“If you start looking toward the president not only as on your team but the leader of your team, the quarterback of your team, it freezes your ability to take the initiative,” Edwards said. “Republicans are now tending to think of themselves as part of the White House staff. Democrats instead say: ‘We’re the opposition. We have to stop him because we have to gain control.’ ”

The result is an increasingly polarized legislature. House Republican leaders, eager to press Bush’s agenda, changed rules, excluded Democrats, and wrote legislation behind closed doors to meet the administration’s policy goals. Able to pass legislation with bare GOP majorities, Republicans found bipartisanship unnecessary.

House Speaker Dennis Hastert, an Illinois Republican, brings legislation to the floor only if it has the support of a “majority of the majority,” even if that means ignoring legislation that has broad bipartisan support.

Democrats respond in kind. House Democratic leader Nancy Pelosi of California imposed strict discipline over her ranks, refusing to yield any Democratic votes to the majority.

In the Senate, where senators tend to act with more independence, Democratic leader Harry Reid of Nevada set up a communications “war room” to attack Republican initiatives, and party-line voting became more common.

Congress’ allegiance to the White House has faltered recently as Bush’s approval ratings fall, Democratic leaders hold their troops in line and Republican unity frays.

House Republicans have refused to embrace Bush’s call for a guest-worker program as part of an immigration bill. A Senate compromise bill faltered on Friday, and few predict that the House and Senate will find common ground on a bill in this congressional election year.

Republicans also have been squabbling over setting a budget, with moderates demanding more money for domestic programs and conservatives insisting on tighter spending restrictions. Democrats, unwilling to help Republicans out of their jam, have simply watched from the sidelines with a certain amount of glee.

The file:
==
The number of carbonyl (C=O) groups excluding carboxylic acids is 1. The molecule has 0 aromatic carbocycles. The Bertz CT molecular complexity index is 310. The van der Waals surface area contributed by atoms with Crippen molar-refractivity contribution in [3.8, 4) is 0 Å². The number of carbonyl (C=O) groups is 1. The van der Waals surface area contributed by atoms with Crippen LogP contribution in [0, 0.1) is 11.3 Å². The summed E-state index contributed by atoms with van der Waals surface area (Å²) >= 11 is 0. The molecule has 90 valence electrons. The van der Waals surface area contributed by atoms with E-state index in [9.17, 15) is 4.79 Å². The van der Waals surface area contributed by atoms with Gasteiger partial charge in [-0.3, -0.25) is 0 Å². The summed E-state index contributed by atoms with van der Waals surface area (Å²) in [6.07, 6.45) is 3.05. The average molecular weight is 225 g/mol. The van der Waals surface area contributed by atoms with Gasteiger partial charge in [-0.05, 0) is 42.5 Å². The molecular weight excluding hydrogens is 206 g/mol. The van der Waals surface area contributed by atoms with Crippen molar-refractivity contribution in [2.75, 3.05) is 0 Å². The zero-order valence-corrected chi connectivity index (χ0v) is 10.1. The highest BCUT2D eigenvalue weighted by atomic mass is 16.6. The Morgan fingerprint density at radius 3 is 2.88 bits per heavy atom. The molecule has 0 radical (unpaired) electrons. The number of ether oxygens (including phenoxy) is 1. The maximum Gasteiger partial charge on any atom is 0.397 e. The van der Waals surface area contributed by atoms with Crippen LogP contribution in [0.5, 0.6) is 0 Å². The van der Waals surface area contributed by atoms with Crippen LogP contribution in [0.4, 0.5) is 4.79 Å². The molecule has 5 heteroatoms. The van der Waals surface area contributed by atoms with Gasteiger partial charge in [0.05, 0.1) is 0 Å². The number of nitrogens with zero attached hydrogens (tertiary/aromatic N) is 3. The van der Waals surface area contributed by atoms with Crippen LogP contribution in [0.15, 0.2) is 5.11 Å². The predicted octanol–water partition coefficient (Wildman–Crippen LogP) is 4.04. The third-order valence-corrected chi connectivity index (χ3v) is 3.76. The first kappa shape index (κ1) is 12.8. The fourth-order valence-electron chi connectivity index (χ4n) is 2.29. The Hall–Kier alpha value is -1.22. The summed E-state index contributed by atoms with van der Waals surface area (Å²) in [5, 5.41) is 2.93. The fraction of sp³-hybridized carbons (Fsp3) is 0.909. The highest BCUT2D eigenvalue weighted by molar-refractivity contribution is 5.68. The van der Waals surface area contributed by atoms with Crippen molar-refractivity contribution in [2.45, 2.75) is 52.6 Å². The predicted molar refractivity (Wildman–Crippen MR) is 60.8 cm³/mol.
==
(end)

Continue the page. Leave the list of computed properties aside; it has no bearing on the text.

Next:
“Republicans, who had been a phalanx of support for Bush, now are in a cacophony,” said Bruce Josten, executive vice president for government affairs at the U.S. Chamber of Commerce.

Josten said lawmakers this year face a “minimalist agenda session.”

The light agenda, the partisan acrimony and the rising sense in both parties that control of Congress is up for grabs in this year’s election have made it easier for leaders to send their troops home.

“Part of our job is here, but part of our job is to see our constituents,” House Republican leader John Boehner of Ohio said recently when asked about the congressional work schedule. “And it is an election year and people want to see more of their constituents, and their constituents probably want to see more of their members.”

But Congress’ schedule may have an unintended result.

In the House, not only are members taking more breaks, their weekly work schedule also amounts to about two days a week. Leaders now regularly schedule one vote late Tuesday and hold the last vote Thursday. One result, some former members say, is a loss of collegiality that helps facilitate legislative compromise.

Congress is scheduled to adjourn Oct. 6, and plans recesses in May, July, August and September. If the House keeps to its Tuesday-Thursday workweek, that leaves just 51 legislative days for members to get to know one another better — and to get something done.

Whether it be failing America on ethics or any other issues, the Republicans have shown that they are not capable or worthy to lead this nation.

Comes this November they will get the message as Congressman Harold Ford Jr. will be elected to the U.S. Senate a Democratic majority will be in control.

Read about Congressman Ford's actions on ethics reform here! (1 , 2, 3)

Read about John Boehner's views opposing ethics reform here!

Read about John Boehner's broken promises regarding ethics reform here!